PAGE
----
Improving Cryptographical Methods
Due to the fact that quantum computers can crack all locks (cryptography methods) of the same type, it necessitates the creation of new locks that can’t be cracked by quantum computers. These locks can be improved in 1 distinct way: make the locks more complicated.
More Complicated Locks
A more complicated lock is simpler than one would expect for a countermeasure against quantum mechanics. Since all cryptographical methods are based in mathematics, it’s possible to simply expand the formula to use more factors. This premise is supported by another easy test: calculating the possible combinations of a lock while increasing the number of factors as an exponent.
Given 2 possible values for a factor and 3 factors, the formula for potential combinations is 2 to the power of 3, which adds up to 8. As you add more to that exponent, the number gets exponentially larger. At only 5 factors, the combination count is up to 32. A doubled factor count of 10 totals 1024 combinations.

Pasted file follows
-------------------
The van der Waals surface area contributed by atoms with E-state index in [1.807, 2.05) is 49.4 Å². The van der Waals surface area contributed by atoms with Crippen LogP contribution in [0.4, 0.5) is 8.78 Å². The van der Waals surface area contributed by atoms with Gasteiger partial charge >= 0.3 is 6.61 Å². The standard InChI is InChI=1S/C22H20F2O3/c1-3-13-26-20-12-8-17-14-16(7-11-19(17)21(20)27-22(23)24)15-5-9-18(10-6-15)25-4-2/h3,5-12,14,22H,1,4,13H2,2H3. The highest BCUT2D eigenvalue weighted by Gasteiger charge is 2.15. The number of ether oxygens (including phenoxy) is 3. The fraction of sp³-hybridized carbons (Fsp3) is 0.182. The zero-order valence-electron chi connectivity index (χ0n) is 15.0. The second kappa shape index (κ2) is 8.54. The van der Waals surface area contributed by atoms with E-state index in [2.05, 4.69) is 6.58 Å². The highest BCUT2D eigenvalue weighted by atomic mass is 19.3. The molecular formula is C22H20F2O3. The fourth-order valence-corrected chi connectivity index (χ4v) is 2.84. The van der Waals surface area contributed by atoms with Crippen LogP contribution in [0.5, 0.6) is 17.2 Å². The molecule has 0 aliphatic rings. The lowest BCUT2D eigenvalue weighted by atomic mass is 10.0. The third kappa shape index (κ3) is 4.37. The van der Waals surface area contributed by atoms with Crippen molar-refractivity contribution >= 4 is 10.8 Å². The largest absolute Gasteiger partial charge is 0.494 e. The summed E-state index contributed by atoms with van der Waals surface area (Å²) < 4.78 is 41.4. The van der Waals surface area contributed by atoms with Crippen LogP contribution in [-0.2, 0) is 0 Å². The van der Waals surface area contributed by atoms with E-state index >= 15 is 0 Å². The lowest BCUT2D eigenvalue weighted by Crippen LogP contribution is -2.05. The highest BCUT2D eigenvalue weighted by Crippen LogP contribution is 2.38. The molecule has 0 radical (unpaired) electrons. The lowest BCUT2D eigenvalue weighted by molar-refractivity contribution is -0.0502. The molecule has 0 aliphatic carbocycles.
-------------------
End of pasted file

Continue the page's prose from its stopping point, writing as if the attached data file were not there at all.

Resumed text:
While it’s possible to add more factors to make a formula secure against quantum computers, the cost is efficiency. A computer would take more time to execute the encryption and decryption of data, which would affect user experience. This is where time must be invested in order to create a lock that’s not only quantum proof, but also fast enough to not negatively impact the end user.
However, there is still a good amount of time to create quantum proof cryptography. When examining the development progress of quantum computers, it can be seen that “There is … currently a great deal of theoretical work taking place on developing new protocols and new approaches to certifying systems” (Acín, A., Bloch, I., Buhrman, H., et al., 2018, p. 4). A large amount of work still needs to be put in to make quantum computers as refined as classical computers, meaning this is time that can be spent creating the countermeasures to the quantum computers before they’re at their maximum theoretical computational speed.